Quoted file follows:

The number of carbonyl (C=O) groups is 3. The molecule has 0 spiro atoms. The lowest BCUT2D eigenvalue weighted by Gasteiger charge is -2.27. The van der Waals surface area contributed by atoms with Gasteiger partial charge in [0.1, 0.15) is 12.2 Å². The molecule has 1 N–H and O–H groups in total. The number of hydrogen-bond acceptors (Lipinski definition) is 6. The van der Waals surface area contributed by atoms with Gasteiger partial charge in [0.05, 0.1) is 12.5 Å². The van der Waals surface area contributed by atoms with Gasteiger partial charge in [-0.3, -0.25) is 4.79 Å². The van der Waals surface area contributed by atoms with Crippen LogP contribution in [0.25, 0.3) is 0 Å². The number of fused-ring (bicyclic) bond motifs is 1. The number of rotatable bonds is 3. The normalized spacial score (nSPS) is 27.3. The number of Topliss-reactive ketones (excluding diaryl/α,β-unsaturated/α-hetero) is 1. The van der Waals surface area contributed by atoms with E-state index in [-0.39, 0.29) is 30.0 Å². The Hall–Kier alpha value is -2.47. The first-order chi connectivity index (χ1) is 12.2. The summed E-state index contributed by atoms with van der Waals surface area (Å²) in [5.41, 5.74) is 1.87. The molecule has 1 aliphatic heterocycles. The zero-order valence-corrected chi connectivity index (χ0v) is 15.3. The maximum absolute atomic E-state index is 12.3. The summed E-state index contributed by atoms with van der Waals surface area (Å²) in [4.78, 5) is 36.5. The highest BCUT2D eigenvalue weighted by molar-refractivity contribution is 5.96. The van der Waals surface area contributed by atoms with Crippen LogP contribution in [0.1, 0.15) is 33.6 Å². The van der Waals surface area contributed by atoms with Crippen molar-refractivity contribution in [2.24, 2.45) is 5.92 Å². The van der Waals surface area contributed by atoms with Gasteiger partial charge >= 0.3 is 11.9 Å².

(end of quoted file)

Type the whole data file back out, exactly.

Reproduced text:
The number of carbonyl (C=O) groups is 3. The molecule has 0 spiro atoms. The lowest BCUT2D eigenvalue weighted by Gasteiger charge is -2.27. The van der Waals surface area contributed by atoms with Gasteiger partial charge in [0.1, 0.15) is 12.2 Å². The molecule has 1 N–H and O–H groups in total. The number of hydrogen-bond acceptors (Lipinski definition) is 6. The van der Waals surface area contributed by atoms with Gasteiger partial charge in [0.05, 0.1) is 12.5 Å². The van der Waals surface area contributed by atoms with Gasteiger partial charge in [-0.3, -0.25) is 4.79 Å². The van der Waals surface area contributed by atoms with Crippen LogP contribution in [0.25, 0.3) is 0 Å². The number of fused-ring (bicyclic) bond motifs is 1. The number of rotatable bonds is 3. The normalized spacial score (nSPS) is 27.3. The number of Topliss-reactive ketones (excluding diaryl/α,β-unsaturated/α-hetero) is 1. The van der Waals surface area contributed by atoms with E-state index in [-0.39, 0.29) is 30.0 Å². The Hall–Kier alpha value is -2.47. The first-order chi connectivity index (χ1) is 12.2. The summed E-state index contributed by atoms with van der Waals surface area (Å²) in [5.41, 5.74) is 1.87. The molecule has 1 aliphatic heterocycles. The zero-order valence-corrected chi connectivity index (χ0v) is 15.3. The maximum absolute atomic E-state index is 12.3. The summed E-state index contributed by atoms with van der Waals surface area (Å²) in [4.78, 5) is 36.5. The highest BCUT2D eigenvalue weighted by molar-refractivity contribution is 5.96. The van der Waals surface area contributed by atoms with Crippen LogP contribution in [0.1, 0.15) is 33.6 Å². The van der Waals surface area contributed by atoms with Crippen molar-refractivity contribution in [2.24, 2.45) is 5.92 Å². The van der Waals surface area contributed by atoms with Gasteiger partial charge >= 0.3 is 11.9 Å².